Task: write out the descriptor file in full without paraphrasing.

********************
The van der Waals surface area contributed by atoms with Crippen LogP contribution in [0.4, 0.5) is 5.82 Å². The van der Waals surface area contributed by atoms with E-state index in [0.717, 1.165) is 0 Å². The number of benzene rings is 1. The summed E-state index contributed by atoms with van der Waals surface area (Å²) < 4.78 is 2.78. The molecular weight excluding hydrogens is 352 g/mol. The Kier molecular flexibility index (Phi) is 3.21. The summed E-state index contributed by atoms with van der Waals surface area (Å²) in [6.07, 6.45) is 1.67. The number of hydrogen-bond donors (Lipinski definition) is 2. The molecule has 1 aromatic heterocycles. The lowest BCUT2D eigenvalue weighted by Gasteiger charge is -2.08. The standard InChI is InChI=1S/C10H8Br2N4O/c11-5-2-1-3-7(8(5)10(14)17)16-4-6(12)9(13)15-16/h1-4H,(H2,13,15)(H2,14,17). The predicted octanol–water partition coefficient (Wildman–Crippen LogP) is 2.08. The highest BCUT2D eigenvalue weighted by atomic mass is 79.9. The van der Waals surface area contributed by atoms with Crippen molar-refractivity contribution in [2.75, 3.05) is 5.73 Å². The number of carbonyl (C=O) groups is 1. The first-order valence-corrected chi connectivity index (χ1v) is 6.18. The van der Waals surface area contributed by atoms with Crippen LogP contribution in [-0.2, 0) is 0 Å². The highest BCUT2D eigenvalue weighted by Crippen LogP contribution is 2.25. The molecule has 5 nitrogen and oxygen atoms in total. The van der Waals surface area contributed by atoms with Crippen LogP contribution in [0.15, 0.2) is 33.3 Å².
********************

The van der Waals surface area contributed by atoms with Crippen LogP contribution in [0.4, 0.5) is 5.82 Å². The van der Waals surface area contributed by atoms with E-state index in [0.717, 1.165) is 0 Å². The number of benzene rings is 1. The summed E-state index contributed by atoms with van der Waals surface area (Å²) < 4.78 is 2.78. The molecular weight excluding hydrogens is 352 g/mol. The Kier molecular flexibility index (Phi) is 3.21. The summed E-state index contributed by atoms with van der Waals surface area (Å²) in [6.07, 6.45) is 1.67. The number of hydrogen-bond donors (Lipinski definition) is 2. The molecule has 1 aromatic heterocycles. The lowest BCUT2D eigenvalue weighted by Gasteiger charge is -2.08. The standard InChI is InChI=1S/C10H8Br2N4O/c11-5-2-1-3-7(8(5)10(14)17)16-4-6(12)9(13)15-16/h1-4H,(H2,13,15)(H2,14,17). The predicted octanol–water partition coefficient (Wildman–Crippen LogP) is 2.08. The highest BCUT2D eigenvalue weighted by atomic mass is 79.9. The van der Waals surface area contributed by atoms with Crippen molar-refractivity contribution in [2.75, 3.05) is 5.73 Å². The number of carbonyl (C=O) groups is 1. The first-order valence-corrected chi connectivity index (χ1v) is 6.18. The van der Waals surface area contributed by atoms with Crippen LogP contribution in [-0.2, 0) is 0 Å². The highest BCUT2D eigenvalue weighted by Crippen LogP contribution is 2.25. The molecule has 5 nitrogen and oxygen atoms in total. The van der Waals surface area contributed by atoms with Crippen LogP contribution in [0.15, 0.2) is 33.3 Å².